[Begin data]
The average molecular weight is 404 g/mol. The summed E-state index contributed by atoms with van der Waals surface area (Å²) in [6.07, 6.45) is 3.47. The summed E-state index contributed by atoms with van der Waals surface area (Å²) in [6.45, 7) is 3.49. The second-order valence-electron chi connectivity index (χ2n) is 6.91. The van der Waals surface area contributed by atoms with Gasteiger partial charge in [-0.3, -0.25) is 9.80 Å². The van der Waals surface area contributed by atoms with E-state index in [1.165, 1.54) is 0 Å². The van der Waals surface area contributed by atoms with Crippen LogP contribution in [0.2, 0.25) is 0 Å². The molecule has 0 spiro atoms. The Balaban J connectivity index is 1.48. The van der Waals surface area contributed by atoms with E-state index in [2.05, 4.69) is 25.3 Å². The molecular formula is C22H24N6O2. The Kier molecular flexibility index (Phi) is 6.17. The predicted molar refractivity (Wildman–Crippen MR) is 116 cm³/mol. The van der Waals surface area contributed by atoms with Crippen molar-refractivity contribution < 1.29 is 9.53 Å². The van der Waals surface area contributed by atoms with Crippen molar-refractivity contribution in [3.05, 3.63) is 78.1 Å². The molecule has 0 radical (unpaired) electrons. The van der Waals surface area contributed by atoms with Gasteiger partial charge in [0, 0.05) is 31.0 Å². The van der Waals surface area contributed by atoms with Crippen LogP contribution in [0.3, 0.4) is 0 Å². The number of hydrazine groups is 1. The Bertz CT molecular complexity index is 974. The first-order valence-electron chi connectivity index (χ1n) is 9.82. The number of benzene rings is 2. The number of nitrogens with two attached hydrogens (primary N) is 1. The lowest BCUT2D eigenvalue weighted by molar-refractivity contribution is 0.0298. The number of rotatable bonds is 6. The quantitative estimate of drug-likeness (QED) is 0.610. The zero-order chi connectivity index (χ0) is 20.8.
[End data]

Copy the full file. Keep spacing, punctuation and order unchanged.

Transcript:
The average molecular weight is 404 g/mol. The summed E-state index contributed by atoms with van der Waals surface area (Å²) in [6.07, 6.45) is 3.47. The summed E-state index contributed by atoms with van der Waals surface area (Å²) in [6.45, 7) is 3.49. The second-order valence-electron chi connectivity index (χ2n) is 6.91. The van der Waals surface area contributed by atoms with Gasteiger partial charge in [-0.3, -0.25) is 9.80 Å². The van der Waals surface area contributed by atoms with E-state index in [1.165, 1.54) is 0 Å². The van der Waals surface area contributed by atoms with Crippen LogP contribution in [0.2, 0.25) is 0 Å². The molecule has 0 spiro atoms. The Balaban J connectivity index is 1.48. The van der Waals surface area contributed by atoms with E-state index in [2.05, 4.69) is 25.3 Å². The molecular formula is C22H24N6O2. The Kier molecular flexibility index (Phi) is 6.17. The predicted molar refractivity (Wildman–Crippen MR) is 116 cm³/mol. The van der Waals surface area contributed by atoms with Crippen molar-refractivity contribution < 1.29 is 9.53 Å². The van der Waals surface area contributed by atoms with Crippen molar-refractivity contribution in [3.05, 3.63) is 78.1 Å². The molecule has 0 radical (unpaired) electrons. The van der Waals surface area contributed by atoms with Gasteiger partial charge in [0, 0.05) is 31.0 Å². The van der Waals surface area contributed by atoms with Crippen LogP contribution in [0.3, 0.4) is 0 Å². The number of hydrazine groups is 1. The Bertz CT molecular complexity index is 974. The first-order valence-electron chi connectivity index (χ1n) is 9.82. The number of benzene rings is 2. The number of nitrogens with two attached hydrogens (primary N) is 1. The lowest BCUT2D eigenvalue weighted by molar-refractivity contribution is 0.0298. The number of rotatable bonds is 6. The quantitative estimate of drug-likeness (QED) is 0.610. The zero-order chi connectivity index (χ0) is 20.8.